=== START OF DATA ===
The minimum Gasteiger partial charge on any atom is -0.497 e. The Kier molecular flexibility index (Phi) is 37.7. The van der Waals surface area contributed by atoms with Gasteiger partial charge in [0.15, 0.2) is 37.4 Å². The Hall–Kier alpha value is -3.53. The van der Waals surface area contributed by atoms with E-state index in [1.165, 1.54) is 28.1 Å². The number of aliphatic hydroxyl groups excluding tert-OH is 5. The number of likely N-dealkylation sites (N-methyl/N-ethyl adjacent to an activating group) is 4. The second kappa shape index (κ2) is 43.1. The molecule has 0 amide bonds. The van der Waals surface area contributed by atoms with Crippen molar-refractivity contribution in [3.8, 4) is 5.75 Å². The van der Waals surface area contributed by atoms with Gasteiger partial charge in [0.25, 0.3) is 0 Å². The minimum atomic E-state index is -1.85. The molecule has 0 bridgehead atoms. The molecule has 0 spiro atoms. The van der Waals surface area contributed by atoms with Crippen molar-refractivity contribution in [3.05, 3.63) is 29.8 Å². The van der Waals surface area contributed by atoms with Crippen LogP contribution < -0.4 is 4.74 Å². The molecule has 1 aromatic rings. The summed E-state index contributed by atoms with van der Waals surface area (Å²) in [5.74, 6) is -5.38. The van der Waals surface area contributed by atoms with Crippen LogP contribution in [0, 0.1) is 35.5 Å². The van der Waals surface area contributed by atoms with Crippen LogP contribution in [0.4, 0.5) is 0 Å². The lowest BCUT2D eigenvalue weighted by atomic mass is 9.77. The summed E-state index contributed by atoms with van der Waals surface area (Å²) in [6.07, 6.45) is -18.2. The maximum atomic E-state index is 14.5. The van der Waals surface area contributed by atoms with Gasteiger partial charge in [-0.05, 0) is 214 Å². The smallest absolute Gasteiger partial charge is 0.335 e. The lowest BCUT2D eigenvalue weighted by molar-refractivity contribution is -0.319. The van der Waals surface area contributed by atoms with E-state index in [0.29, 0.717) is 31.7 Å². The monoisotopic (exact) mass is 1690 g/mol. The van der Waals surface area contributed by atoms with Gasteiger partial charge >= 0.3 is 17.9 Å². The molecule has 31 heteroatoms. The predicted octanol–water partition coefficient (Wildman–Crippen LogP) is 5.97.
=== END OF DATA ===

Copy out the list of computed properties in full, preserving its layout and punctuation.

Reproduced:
The minimum Gasteiger partial charge on any atom is -0.497 e. The Kier molecular flexibility index (Phi) is 37.7. The van der Waals surface area contributed by atoms with Gasteiger partial charge in [0.15, 0.2) is 37.4 Å². The Hall–Kier alpha value is -3.53. The van der Waals surface area contributed by atoms with E-state index in [1.165, 1.54) is 28.1 Å². The number of aliphatic hydroxyl groups excluding tert-OH is 5. The number of likely N-dealkylation sites (N-methyl/N-ethyl adjacent to an activating group) is 4. The second kappa shape index (κ2) is 43.1. The molecule has 0 amide bonds. The van der Waals surface area contributed by atoms with Crippen molar-refractivity contribution in [3.8, 4) is 5.75 Å². The van der Waals surface area contributed by atoms with Gasteiger partial charge in [0.25, 0.3) is 0 Å². The minimum atomic E-state index is -1.85. The molecule has 0 bridgehead atoms. The molecule has 0 spiro atoms. The van der Waals surface area contributed by atoms with Crippen molar-refractivity contribution in [3.05, 3.63) is 29.8 Å². The van der Waals surface area contributed by atoms with Crippen LogP contribution < -0.4 is 4.74 Å². The molecule has 1 aromatic rings. The summed E-state index contributed by atoms with van der Waals surface area (Å²) in [5.74, 6) is -5.38. The van der Waals surface area contributed by atoms with Crippen LogP contribution in [0, 0.1) is 35.5 Å². The van der Waals surface area contributed by atoms with Crippen LogP contribution in [0.4, 0.5) is 0 Å². The lowest BCUT2D eigenvalue weighted by atomic mass is 9.77. The summed E-state index contributed by atoms with van der Waals surface area (Å²) in [6.07, 6.45) is -18.2. The maximum atomic E-state index is 14.5. The van der Waals surface area contributed by atoms with Gasteiger partial charge in [-0.05, 0) is 214 Å². The smallest absolute Gasteiger partial charge is 0.335 e. The lowest BCUT2D eigenvalue weighted by molar-refractivity contribution is -0.319. The van der Waals surface area contributed by atoms with E-state index in [0.29, 0.717) is 31.7 Å². The monoisotopic (exact) mass is 1690 g/mol. The van der Waals surface area contributed by atoms with Gasteiger partial charge >= 0.3 is 17.9 Å². The molecule has 31 heteroatoms. The predicted octanol–water partition coefficient (Wildman–Crippen LogP) is 5.97.